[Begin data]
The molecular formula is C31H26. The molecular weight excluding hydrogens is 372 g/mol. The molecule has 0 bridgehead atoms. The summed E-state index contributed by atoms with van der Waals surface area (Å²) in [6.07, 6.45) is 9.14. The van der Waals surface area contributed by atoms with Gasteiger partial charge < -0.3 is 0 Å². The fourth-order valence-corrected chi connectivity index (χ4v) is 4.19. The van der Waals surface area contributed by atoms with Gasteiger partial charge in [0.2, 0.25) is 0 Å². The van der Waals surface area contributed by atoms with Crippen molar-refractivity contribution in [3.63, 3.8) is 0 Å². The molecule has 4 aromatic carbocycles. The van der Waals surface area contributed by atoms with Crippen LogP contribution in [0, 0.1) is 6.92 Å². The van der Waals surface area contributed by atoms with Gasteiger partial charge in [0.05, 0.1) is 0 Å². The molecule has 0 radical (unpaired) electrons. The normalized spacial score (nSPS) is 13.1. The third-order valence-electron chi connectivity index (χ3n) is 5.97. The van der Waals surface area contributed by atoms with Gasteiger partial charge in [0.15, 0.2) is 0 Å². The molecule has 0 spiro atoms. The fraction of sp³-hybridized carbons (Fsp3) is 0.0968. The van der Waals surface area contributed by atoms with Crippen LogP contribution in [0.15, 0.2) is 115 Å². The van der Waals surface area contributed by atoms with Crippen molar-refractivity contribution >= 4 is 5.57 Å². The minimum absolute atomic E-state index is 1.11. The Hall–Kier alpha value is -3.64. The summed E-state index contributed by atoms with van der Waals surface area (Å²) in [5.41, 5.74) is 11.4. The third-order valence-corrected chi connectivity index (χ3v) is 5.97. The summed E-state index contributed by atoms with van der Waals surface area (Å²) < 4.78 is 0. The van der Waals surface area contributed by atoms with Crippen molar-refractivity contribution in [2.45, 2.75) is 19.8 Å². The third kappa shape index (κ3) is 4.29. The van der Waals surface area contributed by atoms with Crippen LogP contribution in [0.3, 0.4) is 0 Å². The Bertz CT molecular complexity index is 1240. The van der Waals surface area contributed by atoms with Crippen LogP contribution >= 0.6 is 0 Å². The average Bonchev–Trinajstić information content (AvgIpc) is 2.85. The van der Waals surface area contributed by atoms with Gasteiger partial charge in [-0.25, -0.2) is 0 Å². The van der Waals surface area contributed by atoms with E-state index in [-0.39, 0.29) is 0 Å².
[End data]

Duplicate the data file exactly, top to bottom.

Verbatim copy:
The molecular formula is C31H26. The molecular weight excluding hydrogens is 372 g/mol. The molecule has 0 bridgehead atoms. The summed E-state index contributed by atoms with van der Waals surface area (Å²) in [6.07, 6.45) is 9.14. The van der Waals surface area contributed by atoms with Gasteiger partial charge < -0.3 is 0 Å². The fourth-order valence-corrected chi connectivity index (χ4v) is 4.19. The van der Waals surface area contributed by atoms with Gasteiger partial charge in [0.2, 0.25) is 0 Å². The van der Waals surface area contributed by atoms with Crippen molar-refractivity contribution in [3.63, 3.8) is 0 Å². The molecule has 4 aromatic carbocycles. The van der Waals surface area contributed by atoms with Crippen LogP contribution in [0, 0.1) is 6.92 Å². The van der Waals surface area contributed by atoms with Gasteiger partial charge in [0.05, 0.1) is 0 Å². The molecule has 0 radical (unpaired) electrons. The normalized spacial score (nSPS) is 13.1. The third-order valence-electron chi connectivity index (χ3n) is 5.97. The van der Waals surface area contributed by atoms with Gasteiger partial charge in [0.15, 0.2) is 0 Å². The molecule has 0 spiro atoms. The fraction of sp³-hybridized carbons (Fsp3) is 0.0968. The van der Waals surface area contributed by atoms with Crippen LogP contribution in [0.15, 0.2) is 115 Å². The van der Waals surface area contributed by atoms with Crippen molar-refractivity contribution >= 4 is 5.57 Å². The minimum absolute atomic E-state index is 1.11. The Hall–Kier alpha value is -3.64. The summed E-state index contributed by atoms with van der Waals surface area (Å²) in [5.41, 5.74) is 11.4. The third-order valence-corrected chi connectivity index (χ3v) is 5.97. The summed E-state index contributed by atoms with van der Waals surface area (Å²) < 4.78 is 0. The van der Waals surface area contributed by atoms with Crippen molar-refractivity contribution in [2.45, 2.75) is 19.8 Å². The third kappa shape index (κ3) is 4.29. The van der Waals surface area contributed by atoms with Crippen LogP contribution in [0.3, 0.4) is 0 Å². The Bertz CT molecular complexity index is 1240. The van der Waals surface area contributed by atoms with Crippen LogP contribution >= 0.6 is 0 Å². The average Bonchev–Trinajstić information content (AvgIpc) is 2.85. The van der Waals surface area contributed by atoms with Gasteiger partial charge in [-0.25, -0.2) is 0 Å². The van der Waals surface area contributed by atoms with E-state index in [-0.39, 0.29) is 0 Å².